Beauty decoded: The truth about microdermabrasion (it’s not what you think!) and our 5 picks for do-it-yourself damage patrol

Photography by Carlo Mendoza
Photography by Carlo Mendoza

For do-it-yourself damage patrol, we’ve selected a few of our favourite remedies to use at home: »

I thought a healthy diet, thorough cleansing, and the odd makeup-free Sunday was the recipe for perfect skin but, when summer started, so did the breakouts along my jawline. I initially blamed heat and humidity for an increase in oil production, but my skin actually felt dryer than normal. I ceased use of all products and even took to Twitter to whine. Moments later, I received a reply from Pure + Simple spa with a very helpful proclamation: “100% natural oils are good and you’re probably in need of microdermabrasion.” Feeling defeated by my own failed attempts at facial clarity, I headed there to find out more.

If your only reference to skin “resurfacing” is the episode of Sex and the City in which Samantha emerges from her chemical peel red and raw, you may be fearing something that’s not scary at all. Microdermabrasion is actually “controlled peeling” at the discretion of your aesthetician and a critical step in disrupting the cycle of irritated skin. Each skin cell has a sebaceous gland, which produces sebum, or oil, to protect our dermis from damage. When we neglect to provide our cells with sufficient hydration, the circulation of sebum within the cell is interrupted, causing congestion and blackheads. Then, if you don’t enlist the help of microdermabrasion, you actually prevent old cells from repairing and new cells from moving. It’s a vicious cycle and exactly what was causing my skin’s dry-yet-oily disposition, according to my Pure + Simple facialist, Tamila Kostiuk.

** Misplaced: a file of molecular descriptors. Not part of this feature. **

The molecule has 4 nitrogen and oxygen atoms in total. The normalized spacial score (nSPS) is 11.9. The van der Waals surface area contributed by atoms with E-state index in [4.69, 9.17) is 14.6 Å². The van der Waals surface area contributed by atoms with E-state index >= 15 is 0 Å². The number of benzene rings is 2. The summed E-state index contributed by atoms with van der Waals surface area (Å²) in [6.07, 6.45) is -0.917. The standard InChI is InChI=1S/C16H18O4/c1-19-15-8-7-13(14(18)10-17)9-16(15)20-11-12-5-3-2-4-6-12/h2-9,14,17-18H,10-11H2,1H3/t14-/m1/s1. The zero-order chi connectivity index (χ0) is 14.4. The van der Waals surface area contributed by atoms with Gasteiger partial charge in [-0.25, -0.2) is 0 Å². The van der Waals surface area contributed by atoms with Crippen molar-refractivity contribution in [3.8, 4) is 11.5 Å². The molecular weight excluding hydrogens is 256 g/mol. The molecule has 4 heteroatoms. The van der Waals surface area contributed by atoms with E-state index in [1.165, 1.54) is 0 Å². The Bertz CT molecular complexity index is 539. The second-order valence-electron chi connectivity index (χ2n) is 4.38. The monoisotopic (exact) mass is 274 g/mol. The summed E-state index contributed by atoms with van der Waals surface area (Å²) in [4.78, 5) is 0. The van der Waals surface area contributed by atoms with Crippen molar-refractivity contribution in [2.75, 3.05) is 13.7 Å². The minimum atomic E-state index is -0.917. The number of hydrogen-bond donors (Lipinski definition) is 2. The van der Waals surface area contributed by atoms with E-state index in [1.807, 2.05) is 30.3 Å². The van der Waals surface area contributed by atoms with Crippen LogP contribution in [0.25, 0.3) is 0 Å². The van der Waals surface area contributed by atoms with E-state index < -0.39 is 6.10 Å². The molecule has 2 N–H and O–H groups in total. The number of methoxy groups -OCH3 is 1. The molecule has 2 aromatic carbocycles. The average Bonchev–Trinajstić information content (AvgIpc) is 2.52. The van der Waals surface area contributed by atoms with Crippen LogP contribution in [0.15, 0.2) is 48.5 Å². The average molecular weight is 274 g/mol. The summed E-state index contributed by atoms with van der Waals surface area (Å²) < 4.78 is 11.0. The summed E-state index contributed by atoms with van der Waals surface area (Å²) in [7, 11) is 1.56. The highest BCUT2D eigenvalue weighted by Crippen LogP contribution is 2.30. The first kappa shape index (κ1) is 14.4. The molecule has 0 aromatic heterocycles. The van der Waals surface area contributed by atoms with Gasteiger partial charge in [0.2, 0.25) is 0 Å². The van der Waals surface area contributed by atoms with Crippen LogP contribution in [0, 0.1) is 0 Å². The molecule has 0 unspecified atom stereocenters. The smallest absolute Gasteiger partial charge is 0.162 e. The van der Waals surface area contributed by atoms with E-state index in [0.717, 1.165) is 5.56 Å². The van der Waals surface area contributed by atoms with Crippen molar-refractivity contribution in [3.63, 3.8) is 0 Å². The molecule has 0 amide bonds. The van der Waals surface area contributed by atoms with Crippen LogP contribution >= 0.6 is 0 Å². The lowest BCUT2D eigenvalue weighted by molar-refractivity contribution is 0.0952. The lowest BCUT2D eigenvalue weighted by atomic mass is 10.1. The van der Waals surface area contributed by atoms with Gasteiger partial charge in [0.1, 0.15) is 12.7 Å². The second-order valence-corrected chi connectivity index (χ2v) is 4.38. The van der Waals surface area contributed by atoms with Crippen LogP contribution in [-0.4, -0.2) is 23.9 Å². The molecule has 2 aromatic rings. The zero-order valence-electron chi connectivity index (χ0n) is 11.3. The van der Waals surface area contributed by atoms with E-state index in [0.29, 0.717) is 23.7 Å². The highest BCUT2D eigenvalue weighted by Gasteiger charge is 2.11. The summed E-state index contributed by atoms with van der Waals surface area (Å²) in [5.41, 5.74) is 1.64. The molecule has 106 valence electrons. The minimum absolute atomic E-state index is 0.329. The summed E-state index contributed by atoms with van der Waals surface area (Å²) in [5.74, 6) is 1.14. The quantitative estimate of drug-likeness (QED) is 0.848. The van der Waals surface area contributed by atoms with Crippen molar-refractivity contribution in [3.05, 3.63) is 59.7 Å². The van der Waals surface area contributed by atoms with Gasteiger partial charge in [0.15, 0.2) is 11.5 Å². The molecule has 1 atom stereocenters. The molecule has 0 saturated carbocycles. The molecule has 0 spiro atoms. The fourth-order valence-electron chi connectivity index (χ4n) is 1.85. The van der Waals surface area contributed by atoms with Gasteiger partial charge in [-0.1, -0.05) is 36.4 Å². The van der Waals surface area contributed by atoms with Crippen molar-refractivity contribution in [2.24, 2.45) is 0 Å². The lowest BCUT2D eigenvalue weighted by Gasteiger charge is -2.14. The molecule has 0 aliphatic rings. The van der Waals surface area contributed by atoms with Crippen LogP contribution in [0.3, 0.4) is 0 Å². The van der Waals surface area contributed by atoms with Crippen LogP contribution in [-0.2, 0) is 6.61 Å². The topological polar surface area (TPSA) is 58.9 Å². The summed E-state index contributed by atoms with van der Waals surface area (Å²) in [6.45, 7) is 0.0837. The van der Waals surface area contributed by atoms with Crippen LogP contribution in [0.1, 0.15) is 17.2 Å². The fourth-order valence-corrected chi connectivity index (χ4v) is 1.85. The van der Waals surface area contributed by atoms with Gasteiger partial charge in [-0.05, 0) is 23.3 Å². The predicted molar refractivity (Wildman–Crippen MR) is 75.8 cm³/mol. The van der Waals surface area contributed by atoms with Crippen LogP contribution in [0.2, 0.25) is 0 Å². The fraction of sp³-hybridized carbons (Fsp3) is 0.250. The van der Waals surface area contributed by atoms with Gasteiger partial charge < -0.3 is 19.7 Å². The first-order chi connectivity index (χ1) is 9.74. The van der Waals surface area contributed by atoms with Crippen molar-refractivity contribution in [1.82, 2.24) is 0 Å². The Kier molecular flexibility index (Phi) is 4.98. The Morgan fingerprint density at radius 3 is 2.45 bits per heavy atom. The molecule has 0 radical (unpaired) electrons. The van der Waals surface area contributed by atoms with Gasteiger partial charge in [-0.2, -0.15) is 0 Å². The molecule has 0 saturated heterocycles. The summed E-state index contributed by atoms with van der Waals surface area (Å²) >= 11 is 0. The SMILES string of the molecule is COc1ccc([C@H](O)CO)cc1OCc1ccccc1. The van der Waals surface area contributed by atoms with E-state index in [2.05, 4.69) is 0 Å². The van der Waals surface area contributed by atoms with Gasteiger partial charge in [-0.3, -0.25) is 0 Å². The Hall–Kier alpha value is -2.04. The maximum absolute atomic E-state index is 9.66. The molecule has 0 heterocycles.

While most microderm treatments use finely ground aluminum crystals to slough off skin, Pure + Simple uses natural salt crystals that dissolve easily in water and cause less post-treatment irritation. In addition to a diet of organic fruits and vegetables (they reduce inflammation and prevent breakouts), you can repair damaged skin with three to six treatments and a monthly facial for hydration and maintenance. Immediately following my facial, and for a full month afterwards, the darkened areas around my mouth were lessened, and my skin’s overall level of dewy-ness was one I’d never experienced before.

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